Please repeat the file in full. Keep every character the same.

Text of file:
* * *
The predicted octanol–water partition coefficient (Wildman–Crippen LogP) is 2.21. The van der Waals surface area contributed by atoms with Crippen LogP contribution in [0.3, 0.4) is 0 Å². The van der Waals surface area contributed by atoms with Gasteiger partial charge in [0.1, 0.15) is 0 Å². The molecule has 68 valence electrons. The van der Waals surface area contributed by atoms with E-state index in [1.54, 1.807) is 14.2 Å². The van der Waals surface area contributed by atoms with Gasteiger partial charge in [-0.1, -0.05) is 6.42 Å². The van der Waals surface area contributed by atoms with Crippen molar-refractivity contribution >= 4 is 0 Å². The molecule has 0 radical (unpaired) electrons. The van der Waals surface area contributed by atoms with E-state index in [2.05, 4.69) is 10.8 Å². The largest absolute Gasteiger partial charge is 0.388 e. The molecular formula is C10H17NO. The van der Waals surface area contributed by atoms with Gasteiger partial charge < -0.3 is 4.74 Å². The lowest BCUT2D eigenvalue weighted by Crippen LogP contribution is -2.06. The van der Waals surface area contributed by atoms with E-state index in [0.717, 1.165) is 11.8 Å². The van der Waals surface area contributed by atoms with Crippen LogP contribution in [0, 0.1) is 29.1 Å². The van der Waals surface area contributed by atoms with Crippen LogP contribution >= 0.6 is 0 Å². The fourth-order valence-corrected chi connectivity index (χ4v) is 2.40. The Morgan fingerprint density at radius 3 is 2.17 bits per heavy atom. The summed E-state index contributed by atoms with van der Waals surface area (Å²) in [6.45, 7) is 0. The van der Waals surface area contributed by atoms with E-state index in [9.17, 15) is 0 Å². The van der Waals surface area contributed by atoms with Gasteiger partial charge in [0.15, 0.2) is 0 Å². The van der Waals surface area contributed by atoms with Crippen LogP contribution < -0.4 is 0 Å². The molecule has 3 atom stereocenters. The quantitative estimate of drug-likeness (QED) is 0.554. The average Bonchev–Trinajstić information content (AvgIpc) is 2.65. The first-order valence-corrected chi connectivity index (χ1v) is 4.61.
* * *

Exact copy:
The predicted octanol–water partition coefficient (Wildman–Crippen LogP) is 2.21. The van der Waals surface area contributed by atoms with Crippen LogP contribution in [0.3, 0.4) is 0 Å². The van der Waals surface area contributed by atoms with Gasteiger partial charge in [0.1, 0.15) is 0 Å². The molecule has 68 valence electrons. The van der Waals surface area contributed by atoms with E-state index in [1.54, 1.807) is 14.2 Å². The van der Waals surface area contributed by atoms with Gasteiger partial charge in [-0.1, -0.05) is 6.42 Å². The van der Waals surface area contributed by atoms with Crippen molar-refractivity contribution >= 4 is 0 Å². The molecule has 0 radical (unpaired) electrons. The van der Waals surface area contributed by atoms with E-state index in [2.05, 4.69) is 10.8 Å². The largest absolute Gasteiger partial charge is 0.388 e. The molecular formula is C10H17NO. The van der Waals surface area contributed by atoms with Gasteiger partial charge < -0.3 is 4.74 Å². The lowest BCUT2D eigenvalue weighted by Crippen LogP contribution is -2.06. The van der Waals surface area contributed by atoms with E-state index in [0.717, 1.165) is 11.8 Å². The van der Waals surface area contributed by atoms with Crippen LogP contribution in [0, 0.1) is 29.1 Å². The van der Waals surface area contributed by atoms with Crippen LogP contribution >= 0.6 is 0 Å². The fourth-order valence-corrected chi connectivity index (χ4v) is 2.40. The Morgan fingerprint density at radius 3 is 2.17 bits per heavy atom. The summed E-state index contributed by atoms with van der Waals surface area (Å²) in [6.45, 7) is 0. The van der Waals surface area contributed by atoms with E-state index in [9.17, 15) is 0 Å². The van der Waals surface area contributed by atoms with Gasteiger partial charge in [0.15, 0.2) is 0 Å². The van der Waals surface area contributed by atoms with Crippen LogP contribution < -0.4 is 0 Å². The molecule has 3 atom stereocenters. The quantitative estimate of drug-likeness (QED) is 0.554. The average Bonchev–Trinajstić information content (AvgIpc) is 2.65. The first-order valence-corrected chi connectivity index (χ1v) is 4.61.